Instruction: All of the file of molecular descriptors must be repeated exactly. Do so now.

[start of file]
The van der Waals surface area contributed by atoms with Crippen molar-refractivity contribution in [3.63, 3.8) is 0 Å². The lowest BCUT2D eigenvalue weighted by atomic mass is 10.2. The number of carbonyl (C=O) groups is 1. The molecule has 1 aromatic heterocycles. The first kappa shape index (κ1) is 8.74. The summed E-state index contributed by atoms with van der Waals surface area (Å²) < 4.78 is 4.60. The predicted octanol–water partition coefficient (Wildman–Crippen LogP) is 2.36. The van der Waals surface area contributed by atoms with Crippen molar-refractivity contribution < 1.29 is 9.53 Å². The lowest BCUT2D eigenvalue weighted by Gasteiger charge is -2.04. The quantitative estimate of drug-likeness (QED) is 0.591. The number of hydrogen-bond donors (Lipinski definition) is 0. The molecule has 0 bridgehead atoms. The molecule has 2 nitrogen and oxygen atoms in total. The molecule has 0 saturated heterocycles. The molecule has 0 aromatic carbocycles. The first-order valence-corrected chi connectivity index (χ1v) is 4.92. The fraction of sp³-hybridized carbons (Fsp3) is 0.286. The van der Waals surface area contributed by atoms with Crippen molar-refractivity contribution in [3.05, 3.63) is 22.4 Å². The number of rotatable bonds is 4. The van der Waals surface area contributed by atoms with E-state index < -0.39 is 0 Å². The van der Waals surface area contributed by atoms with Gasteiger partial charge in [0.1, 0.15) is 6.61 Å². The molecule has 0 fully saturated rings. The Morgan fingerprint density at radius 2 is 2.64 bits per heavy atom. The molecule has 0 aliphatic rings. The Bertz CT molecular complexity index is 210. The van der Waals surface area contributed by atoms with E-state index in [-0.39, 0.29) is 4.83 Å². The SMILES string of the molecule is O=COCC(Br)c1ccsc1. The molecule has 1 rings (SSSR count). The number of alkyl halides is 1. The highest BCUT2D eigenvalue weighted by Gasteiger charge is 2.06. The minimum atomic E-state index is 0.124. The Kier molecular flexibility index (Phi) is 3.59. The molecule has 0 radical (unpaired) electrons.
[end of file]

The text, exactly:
The van der Waals surface area contributed by atoms with Crippen molar-refractivity contribution in [3.63, 3.8) is 0 Å². The lowest BCUT2D eigenvalue weighted by atomic mass is 10.2. The number of carbonyl (C=O) groups is 1. The molecule has 1 aromatic heterocycles. The first kappa shape index (κ1) is 8.74. The summed E-state index contributed by atoms with van der Waals surface area (Å²) < 4.78 is 4.60. The predicted octanol–water partition coefficient (Wildman–Crippen LogP) is 2.36. The van der Waals surface area contributed by atoms with Crippen molar-refractivity contribution < 1.29 is 9.53 Å². The lowest BCUT2D eigenvalue weighted by Gasteiger charge is -2.04. The quantitative estimate of drug-likeness (QED) is 0.591. The number of hydrogen-bond donors (Lipinski definition) is 0. The molecule has 0 bridgehead atoms. The molecule has 2 nitrogen and oxygen atoms in total. The molecule has 0 saturated heterocycles. The molecule has 0 aromatic carbocycles. The first-order valence-corrected chi connectivity index (χ1v) is 4.92. The fraction of sp³-hybridized carbons (Fsp3) is 0.286. The van der Waals surface area contributed by atoms with Crippen molar-refractivity contribution in [3.05, 3.63) is 22.4 Å². The number of rotatable bonds is 4. The van der Waals surface area contributed by atoms with E-state index < -0.39 is 0 Å². The van der Waals surface area contributed by atoms with Gasteiger partial charge in [0.1, 0.15) is 6.61 Å². The molecule has 0 fully saturated rings. The Morgan fingerprint density at radius 2 is 2.64 bits per heavy atom. The molecule has 0 aliphatic rings. The Bertz CT molecular complexity index is 210. The van der Waals surface area contributed by atoms with E-state index in [-0.39, 0.29) is 4.83 Å². The SMILES string of the molecule is O=COCC(Br)c1ccsc1. The molecule has 1 rings (SSSR count). The number of alkyl halides is 1. The highest BCUT2D eigenvalue weighted by Gasteiger charge is 2.06. The minimum atomic E-state index is 0.124. The Kier molecular flexibility index (Phi) is 3.59. The molecule has 0 radical (unpaired) electrons.